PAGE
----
Negroponte out because he was unwilling to cook intelligence (again) to the White House’s taste:
"The nomination of retired Vice Admiral John Michael “Mike” McConnell to be Director of National Intelligence is part of an effort by the Vice President to tighten the Administration’s grip on domestic intelligence and grease the wheels for a more aggressive stance towards Iran, current and former intelligence officials believe.
If confirmed, McConnell will replace current National Intelligence Director John Negroponte, who was tapped Friday to become Deputy Secretary of State under Secretary Condoleezza Rice. According to officials who spoke on condition of anonymity, Negroponte’s exit followed a lengthy internal administration battle between the Office of the Vice President and the two-year-old Office of the Director of National Intelligence.
According to officials close to both men, two issues surround Negroponte’s departure and McConnell’s nomination: a forthcoming National Intelligence Estimate on Iran – which the White House could use to buttress a case for military force – and pressure from the Vice President to augment domestic surveillance.
[b]Negroponte had resisted both efforts. Tensions soared after Negroponte made a public statement last year that countered the administration position that Iran was an immediate threat and that its alleged nuclear weapons program was in an advanced stage.
“The NIE on Iran is at issue,” said one former senior intelligence officer close to Negroponte.[/b]
The National Intelligence Estimate is an interagency report that synthesizes information across all intelligence agencies on a particular topic, providing an overall assessment and analysis. . .
Parts of an earlier Iran Intelligence Estimate were leaked to the Washington Post in 2005. These excerpts asserted that Iran was at least ten years away from possessing any significant nuclear enrichment capability and contrasted sharply with White House estimates, which had warned Iran could mount a full-scale attack in 3-5 years.
“The carefully hedged assessments, which represent consensus among U.S. intelligence agencies, contrast with forceful public statements by the White House,” the Post’s Dafna Linzer reported. “Administration officials have asserted, but have not offered proof, that Tehran is moving determinedly toward a nuclear arsenal.”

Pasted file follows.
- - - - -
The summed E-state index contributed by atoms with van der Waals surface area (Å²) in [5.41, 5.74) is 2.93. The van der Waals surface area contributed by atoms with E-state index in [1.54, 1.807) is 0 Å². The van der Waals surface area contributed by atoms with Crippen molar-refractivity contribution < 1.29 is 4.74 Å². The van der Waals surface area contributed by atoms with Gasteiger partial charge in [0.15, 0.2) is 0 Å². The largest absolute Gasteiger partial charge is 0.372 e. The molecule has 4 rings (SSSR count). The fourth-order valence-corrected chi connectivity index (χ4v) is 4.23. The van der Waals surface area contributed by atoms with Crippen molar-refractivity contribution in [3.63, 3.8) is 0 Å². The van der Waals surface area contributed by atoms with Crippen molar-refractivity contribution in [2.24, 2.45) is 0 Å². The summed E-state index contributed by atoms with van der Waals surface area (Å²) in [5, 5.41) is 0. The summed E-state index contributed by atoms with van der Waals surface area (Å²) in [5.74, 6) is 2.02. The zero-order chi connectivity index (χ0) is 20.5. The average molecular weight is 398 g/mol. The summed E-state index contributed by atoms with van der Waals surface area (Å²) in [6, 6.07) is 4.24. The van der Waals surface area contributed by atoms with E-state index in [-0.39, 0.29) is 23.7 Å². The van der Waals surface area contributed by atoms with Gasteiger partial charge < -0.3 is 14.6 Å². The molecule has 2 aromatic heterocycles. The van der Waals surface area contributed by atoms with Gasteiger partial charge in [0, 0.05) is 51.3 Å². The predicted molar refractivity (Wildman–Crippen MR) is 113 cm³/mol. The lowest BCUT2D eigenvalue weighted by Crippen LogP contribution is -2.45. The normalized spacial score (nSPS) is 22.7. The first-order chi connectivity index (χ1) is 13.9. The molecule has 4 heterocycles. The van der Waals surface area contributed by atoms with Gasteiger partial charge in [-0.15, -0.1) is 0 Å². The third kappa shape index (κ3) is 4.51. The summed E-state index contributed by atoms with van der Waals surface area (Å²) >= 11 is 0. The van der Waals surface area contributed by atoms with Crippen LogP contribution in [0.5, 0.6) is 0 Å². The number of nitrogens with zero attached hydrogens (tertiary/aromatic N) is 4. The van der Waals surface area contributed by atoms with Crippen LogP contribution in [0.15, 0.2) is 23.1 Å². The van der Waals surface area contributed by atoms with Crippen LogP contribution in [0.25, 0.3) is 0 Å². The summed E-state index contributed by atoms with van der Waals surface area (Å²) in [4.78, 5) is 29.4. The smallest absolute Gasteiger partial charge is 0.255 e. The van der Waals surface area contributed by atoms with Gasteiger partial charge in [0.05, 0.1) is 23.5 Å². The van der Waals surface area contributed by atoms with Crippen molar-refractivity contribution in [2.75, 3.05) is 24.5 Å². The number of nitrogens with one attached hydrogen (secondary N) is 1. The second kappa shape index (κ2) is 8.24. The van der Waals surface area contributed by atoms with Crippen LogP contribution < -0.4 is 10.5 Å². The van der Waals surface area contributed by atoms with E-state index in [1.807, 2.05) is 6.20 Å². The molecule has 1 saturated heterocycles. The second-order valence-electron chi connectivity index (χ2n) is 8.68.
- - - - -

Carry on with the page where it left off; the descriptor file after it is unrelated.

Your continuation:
Negroponte defended the published findings, attempting to push back against pressure from the Vice President’s office, and maintained his opposition to military action against Iran.
By March 2006, however, the Department of Defense – on orders from the Vice President’s Office – had created the Iranian Directorate, which was largely a recreation of the notorious Office of Special Plans. The Office of Special Plans operated in the build-up to the Iraq war and is believed by most experts to have been the conduit through which pre-Iraq war intelligence was allegedly manipulated, if not cooked outright. . . .
The creation of the Iran Directorate sharply undercut the Director of National Intelligence and what sources say were Negroponte’s efforts to collect the most comprehensive and accurate intelligence on Iran and provide it directly to the President. The Office was created in 2005 by the Intelligence Reform and Terrorism Prevention Act to centralize information coming out of all 16 US intelligence agencies, including the Defense Intelligence Agency (DIA), Central Intelligence Agency (CIA), and Federal Bureau of Investigation (FBI).
According to officials, Negroponte, while trying to work around interagency tensions, was not given the requisite authority to override pressure from Cheney’s office.
In October, Negroponte publicly cautioned against the use of force with regard to Iran, telling President Bush that because of “technical errors” in Iran’s nuclear program, the situation was not an emergency. . . .
The other key area of concern for the intelligence community in McConnell’s nomination is the Executive Branch’s attempt to expand domestic surveillance programs, especially those conducted by the National Security Agency.
[b]Current and former intelligence officials say that Negroponte and his staff were not comfortable with the level of domestic surveillance or the use of NSA wiretaps that were being pushed by the White House.
“[The office of the Vice President] could not get Negroponte to do anything with NSA and domestic surveillance,” said one former senior intelligence official. “McConnell worked with Cheney during the Gulf War.”[/b]